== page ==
Suwipa: Software Park Thailand is not competing with other Parks in the region, but is indeed collaborating. Software Park Thailand was one of the founding members of the Asia-Oceania Software Park Alliance, for example, and I was elected to be its first President.

Collaboration among alliance members is important. We share best practices and experiences in operating software parks. We use the alliance as a platform for knowledge sharing among members and entrepreneurs in our parks for market access.

Roger: So you aim to collaborate at home and with other countries...

Suwipa: Sure, the partnerships among software companies can also be created to utilize each other's strengths for building up new software solutions to serve customers, not only in their own country but also in third-country markets.

I see that unlike other products, the nature of software business lies in selling trust. Software Park Alliance acts like a soft-landing zone, so that entrepreneurs gain insights into doing business in other countries and reduce the risks of doing business abroad.

Investment Levels and Incentives
Roger: How much direct foreign investment is there in the Thai software industry? How much homegrown investment is there?

Suwipa: According to the Board of Investment report, investment has increased dramatically. The BOI has calculated that from 2005 through March 2010, 387 software projects were approved, generating investment worth 1.8 billion baht (about US$56 million.)

Foreign investment accounted for about US$22 million in 154 projects, while the Thai investment accounted for about US$34 million in 233 projects.

Note that these figures count only investment projects which have been approved by the BOI; another two-thirds of this figure has come from investors who have not applied for BOI privileges.

Roger: What are those privileges, or incentives, for companies that apply for them?

Suwipa: Under Board of Investment policies, investors in the software industry in Thailand are exempt from corporate income tax and customs duty on imported machinery and equipment for a maximum of 8 years. They are also able to claim land-use rights and employ skilled foreign workers and specialists.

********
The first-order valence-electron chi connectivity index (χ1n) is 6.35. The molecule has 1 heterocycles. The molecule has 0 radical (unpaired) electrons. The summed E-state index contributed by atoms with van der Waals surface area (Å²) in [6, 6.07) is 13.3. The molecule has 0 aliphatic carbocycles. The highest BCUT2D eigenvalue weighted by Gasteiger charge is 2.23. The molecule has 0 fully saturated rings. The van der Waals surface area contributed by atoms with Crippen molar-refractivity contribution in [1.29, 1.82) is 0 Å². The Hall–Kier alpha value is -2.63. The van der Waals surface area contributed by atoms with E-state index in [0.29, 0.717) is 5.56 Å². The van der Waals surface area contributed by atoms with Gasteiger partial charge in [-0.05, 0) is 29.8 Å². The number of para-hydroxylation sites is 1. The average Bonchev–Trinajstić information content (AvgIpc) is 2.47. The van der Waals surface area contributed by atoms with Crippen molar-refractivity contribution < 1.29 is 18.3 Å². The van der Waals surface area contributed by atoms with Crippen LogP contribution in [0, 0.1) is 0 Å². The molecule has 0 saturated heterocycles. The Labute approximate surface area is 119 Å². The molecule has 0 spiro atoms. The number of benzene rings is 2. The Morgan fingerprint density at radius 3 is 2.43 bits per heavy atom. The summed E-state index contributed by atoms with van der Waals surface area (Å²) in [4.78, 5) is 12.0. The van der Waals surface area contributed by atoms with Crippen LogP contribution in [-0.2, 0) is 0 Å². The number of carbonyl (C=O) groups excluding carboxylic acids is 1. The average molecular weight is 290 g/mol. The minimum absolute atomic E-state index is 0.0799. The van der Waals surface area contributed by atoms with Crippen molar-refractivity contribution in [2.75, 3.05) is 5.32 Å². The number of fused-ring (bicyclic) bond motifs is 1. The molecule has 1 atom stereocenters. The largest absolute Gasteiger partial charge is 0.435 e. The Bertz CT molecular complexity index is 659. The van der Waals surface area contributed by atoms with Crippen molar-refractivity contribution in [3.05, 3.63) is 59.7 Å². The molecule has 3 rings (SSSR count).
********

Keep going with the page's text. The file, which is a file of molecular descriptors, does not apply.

Roger: And you have not just investment, but foreign companies locating facilities here as well?

Suwipa: Yes, many large multinational software companies have established their software development centers in Bangkok, including Thomson-Reuters, DST International, Asia Online, 3 View Group, and others, as well as Hitachi, as I mentioned.

Roger: To sum it up, what are the Top Three reasons for companies to invest in the Thai software industry?

Suwipa: Thailand's top three advantages are:

  1. Competitive human resources with creativity, strong technical skills, service-mind and good attitude. We are working towards international quality standards. We have 34 CMMI-certified software companies, ranking second in Southeast Asia and seventh in Asia. We have 35 PSP-certified, ranking first in Asia and third in the world. At the end of 2008, Gartner ranked Thailand in the top 30 off-shore service providers.
  1. A large untapped local and regional market. Thailand's large domestic demand coupled with its strategic location as a gateway to Southeast Asia and the Greater Mekong sub-region offers great business opportunities for foreign partners, allowing businesses to easily connect with China, India and other ASEAN countries At the moment, there are about 1,300 companies in the Thai software industry, but 70% of its value is still imported. The forecasted growth rate for 2010 is around 5.5%. In addition, the upcoming Thailand 3G commercial licenses and WIMAX will definitely increase investment in the area of 3G infrastructure and content.
  1. Strong government support. The software industry is regarded as our strategic industry; therefore, the software business is granted maximum privileges and favorable support.
About Roger Strukhoff
Roger Strukhoff (@IoT2040) is Executive Director of the Tau Institute for Global ICT Research, with offices in Illinois and Manila. He is Conference Chair of @CloudExpo & @ThingsExpo, and Editor of SYS-CON Media's CloudComputing BigData & IoT Journals. He holds a BA from Knox College & conducted MBA studies at CSU-East Bay.